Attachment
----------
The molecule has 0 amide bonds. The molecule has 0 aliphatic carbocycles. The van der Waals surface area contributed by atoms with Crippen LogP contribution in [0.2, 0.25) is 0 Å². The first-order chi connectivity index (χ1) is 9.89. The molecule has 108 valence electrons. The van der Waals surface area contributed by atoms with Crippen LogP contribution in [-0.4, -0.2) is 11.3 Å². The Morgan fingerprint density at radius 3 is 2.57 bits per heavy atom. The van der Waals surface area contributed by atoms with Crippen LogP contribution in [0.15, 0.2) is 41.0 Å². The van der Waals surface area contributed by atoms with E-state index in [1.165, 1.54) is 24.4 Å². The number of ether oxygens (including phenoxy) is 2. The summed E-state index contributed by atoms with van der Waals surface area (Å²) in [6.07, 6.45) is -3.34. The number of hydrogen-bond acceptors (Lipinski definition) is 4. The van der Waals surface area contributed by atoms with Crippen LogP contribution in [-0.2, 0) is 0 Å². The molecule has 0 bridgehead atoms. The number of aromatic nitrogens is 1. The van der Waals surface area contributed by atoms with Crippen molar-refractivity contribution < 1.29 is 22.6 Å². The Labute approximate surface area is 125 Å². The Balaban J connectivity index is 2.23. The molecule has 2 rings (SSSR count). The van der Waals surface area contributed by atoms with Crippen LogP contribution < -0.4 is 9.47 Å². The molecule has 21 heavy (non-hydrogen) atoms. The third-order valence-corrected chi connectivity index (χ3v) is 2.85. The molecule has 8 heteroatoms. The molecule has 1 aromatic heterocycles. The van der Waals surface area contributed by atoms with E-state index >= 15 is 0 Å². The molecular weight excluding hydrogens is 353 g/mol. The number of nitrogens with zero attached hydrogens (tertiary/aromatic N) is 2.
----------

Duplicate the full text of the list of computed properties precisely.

The molecule has 0 amide bonds. The molecule has 0 aliphatic carbocycles. The van der Waals surface area contributed by atoms with Crippen LogP contribution in [0.2, 0.25) is 0 Å². The first-order chi connectivity index (χ1) is 9.89. The molecule has 108 valence electrons. The van der Waals surface area contributed by atoms with Crippen LogP contribution in [-0.4, -0.2) is 11.3 Å². The Morgan fingerprint density at radius 3 is 2.57 bits per heavy atom. The van der Waals surface area contributed by atoms with Crippen LogP contribution in [0.15, 0.2) is 41.0 Å². The van der Waals surface area contributed by atoms with E-state index in [1.165, 1.54) is 24.4 Å². The number of ether oxygens (including phenoxy) is 2. The summed E-state index contributed by atoms with van der Waals surface area (Å²) in [6.07, 6.45) is -3.34. The number of hydrogen-bond acceptors (Lipinski definition) is 4. The van der Waals surface area contributed by atoms with Crippen LogP contribution in [-0.2, 0) is 0 Å². The molecule has 0 bridgehead atoms. The number of aromatic nitrogens is 1. The van der Waals surface area contributed by atoms with Crippen molar-refractivity contribution < 1.29 is 22.6 Å². The Labute approximate surface area is 125 Å². The Balaban J connectivity index is 2.23. The molecule has 2 rings (SSSR count). The van der Waals surface area contributed by atoms with Crippen LogP contribution < -0.4 is 9.47 Å². The molecule has 21 heavy (non-hydrogen) atoms. The third-order valence-corrected chi connectivity index (χ3v) is 2.85. The molecule has 8 heteroatoms. The molecule has 1 aromatic heterocycles. The van der Waals surface area contributed by atoms with E-state index >= 15 is 0 Å². The molecular weight excluding hydrogens is 353 g/mol. The number of nitrogens with zero attached hydrogens (tertiary/aromatic N) is 2.